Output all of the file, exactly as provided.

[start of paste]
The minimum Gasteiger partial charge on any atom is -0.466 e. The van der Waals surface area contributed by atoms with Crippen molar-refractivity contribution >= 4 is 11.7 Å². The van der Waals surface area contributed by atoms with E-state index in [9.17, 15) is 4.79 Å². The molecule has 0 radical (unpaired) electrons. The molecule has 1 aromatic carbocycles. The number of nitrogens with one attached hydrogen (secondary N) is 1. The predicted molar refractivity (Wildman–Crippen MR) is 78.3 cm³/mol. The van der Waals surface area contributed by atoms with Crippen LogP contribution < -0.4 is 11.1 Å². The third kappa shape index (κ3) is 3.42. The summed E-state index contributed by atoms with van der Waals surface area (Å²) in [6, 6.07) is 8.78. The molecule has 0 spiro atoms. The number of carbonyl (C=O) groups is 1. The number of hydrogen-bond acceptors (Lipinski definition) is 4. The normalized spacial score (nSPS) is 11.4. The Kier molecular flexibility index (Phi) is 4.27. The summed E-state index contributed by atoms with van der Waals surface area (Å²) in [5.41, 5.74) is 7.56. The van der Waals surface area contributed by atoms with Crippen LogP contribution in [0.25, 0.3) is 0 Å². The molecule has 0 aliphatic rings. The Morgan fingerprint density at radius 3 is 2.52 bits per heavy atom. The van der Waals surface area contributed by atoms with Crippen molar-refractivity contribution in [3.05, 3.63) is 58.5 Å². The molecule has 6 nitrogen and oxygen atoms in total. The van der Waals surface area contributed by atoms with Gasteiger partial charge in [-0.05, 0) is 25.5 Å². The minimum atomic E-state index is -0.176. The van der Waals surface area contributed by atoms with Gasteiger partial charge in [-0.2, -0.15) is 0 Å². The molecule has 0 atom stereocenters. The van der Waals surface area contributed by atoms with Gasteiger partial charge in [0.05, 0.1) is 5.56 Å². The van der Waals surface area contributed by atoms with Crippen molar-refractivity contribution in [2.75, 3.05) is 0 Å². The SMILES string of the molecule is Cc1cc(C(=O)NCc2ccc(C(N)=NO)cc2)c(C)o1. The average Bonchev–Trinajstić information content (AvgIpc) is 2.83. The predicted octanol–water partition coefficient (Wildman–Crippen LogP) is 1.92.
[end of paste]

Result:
The minimum Gasteiger partial charge on any atom is -0.466 e. The van der Waals surface area contributed by atoms with Crippen molar-refractivity contribution >= 4 is 11.7 Å². The van der Waals surface area contributed by atoms with E-state index in [9.17, 15) is 4.79 Å². The molecule has 0 radical (unpaired) electrons. The molecule has 1 aromatic carbocycles. The number of nitrogens with one attached hydrogen (secondary N) is 1. The predicted molar refractivity (Wildman–Crippen MR) is 78.3 cm³/mol. The van der Waals surface area contributed by atoms with Crippen LogP contribution < -0.4 is 11.1 Å². The third kappa shape index (κ3) is 3.42. The summed E-state index contributed by atoms with van der Waals surface area (Å²) in [6, 6.07) is 8.78. The molecule has 0 spiro atoms. The number of carbonyl (C=O) groups is 1. The number of hydrogen-bond acceptors (Lipinski definition) is 4. The normalized spacial score (nSPS) is 11.4. The Kier molecular flexibility index (Phi) is 4.27. The summed E-state index contributed by atoms with van der Waals surface area (Å²) in [5.41, 5.74) is 7.56. The van der Waals surface area contributed by atoms with Crippen LogP contribution in [0.25, 0.3) is 0 Å². The molecule has 0 aliphatic rings. The Morgan fingerprint density at radius 3 is 2.52 bits per heavy atom. The van der Waals surface area contributed by atoms with Crippen molar-refractivity contribution in [3.05, 3.63) is 58.5 Å². The molecule has 6 nitrogen and oxygen atoms in total. The van der Waals surface area contributed by atoms with Gasteiger partial charge in [-0.05, 0) is 25.5 Å². The minimum atomic E-state index is -0.176. The van der Waals surface area contributed by atoms with Gasteiger partial charge in [-0.2, -0.15) is 0 Å². The molecule has 0 atom stereocenters. The van der Waals surface area contributed by atoms with Gasteiger partial charge in [0.05, 0.1) is 5.56 Å². The van der Waals surface area contributed by atoms with Crippen molar-refractivity contribution in [2.75, 3.05) is 0 Å². The SMILES string of the molecule is Cc1cc(C(=O)NCc2ccc(C(N)=NO)cc2)c(C)o1. The average Bonchev–Trinajstić information content (AvgIpc) is 2.83. The predicted octanol–water partition coefficient (Wildman–Crippen LogP) is 1.92.